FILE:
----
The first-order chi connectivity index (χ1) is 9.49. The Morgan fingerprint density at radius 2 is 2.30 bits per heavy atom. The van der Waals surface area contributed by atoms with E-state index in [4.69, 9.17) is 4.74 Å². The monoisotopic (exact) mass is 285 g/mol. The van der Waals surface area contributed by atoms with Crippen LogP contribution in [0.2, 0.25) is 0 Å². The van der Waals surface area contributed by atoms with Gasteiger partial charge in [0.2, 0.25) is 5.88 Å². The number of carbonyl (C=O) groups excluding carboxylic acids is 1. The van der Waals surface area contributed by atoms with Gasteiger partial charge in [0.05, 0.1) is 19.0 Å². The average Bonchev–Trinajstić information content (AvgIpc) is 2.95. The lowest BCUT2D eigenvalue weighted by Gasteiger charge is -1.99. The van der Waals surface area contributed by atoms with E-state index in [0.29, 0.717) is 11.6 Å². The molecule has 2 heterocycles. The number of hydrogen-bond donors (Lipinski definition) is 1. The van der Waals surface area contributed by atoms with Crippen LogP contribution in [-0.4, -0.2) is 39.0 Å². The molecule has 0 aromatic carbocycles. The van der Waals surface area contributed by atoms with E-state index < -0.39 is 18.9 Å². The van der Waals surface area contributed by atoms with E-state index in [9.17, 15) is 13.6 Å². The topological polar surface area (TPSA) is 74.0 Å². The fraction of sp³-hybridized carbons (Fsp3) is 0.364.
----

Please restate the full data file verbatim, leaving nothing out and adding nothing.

The first-order chi connectivity index (χ1) is 9.49. The Morgan fingerprint density at radius 2 is 2.30 bits per heavy atom. The van der Waals surface area contributed by atoms with E-state index in [4.69, 9.17) is 4.74 Å². The monoisotopic (exact) mass is 285 g/mol. The van der Waals surface area contributed by atoms with Crippen LogP contribution in [0.2, 0.25) is 0 Å². The van der Waals surface area contributed by atoms with Gasteiger partial charge in [0.2, 0.25) is 5.88 Å². The number of carbonyl (C=O) groups excluding carboxylic acids is 1. The van der Waals surface area contributed by atoms with Gasteiger partial charge in [0.05, 0.1) is 19.0 Å². The average Bonchev–Trinajstić information content (AvgIpc) is 2.95. The lowest BCUT2D eigenvalue weighted by Gasteiger charge is -1.99. The van der Waals surface area contributed by atoms with E-state index in [0.29, 0.717) is 11.6 Å². The molecule has 2 heterocycles. The number of hydrogen-bond donors (Lipinski definition) is 1. The van der Waals surface area contributed by atoms with Crippen LogP contribution in [-0.4, -0.2) is 39.0 Å². The molecule has 0 aromatic carbocycles. The van der Waals surface area contributed by atoms with E-state index < -0.39 is 18.9 Å². The van der Waals surface area contributed by atoms with E-state index in [9.17, 15) is 13.6 Å². The topological polar surface area (TPSA) is 74.0 Å². The fraction of sp³-hybridized carbons (Fsp3) is 0.364.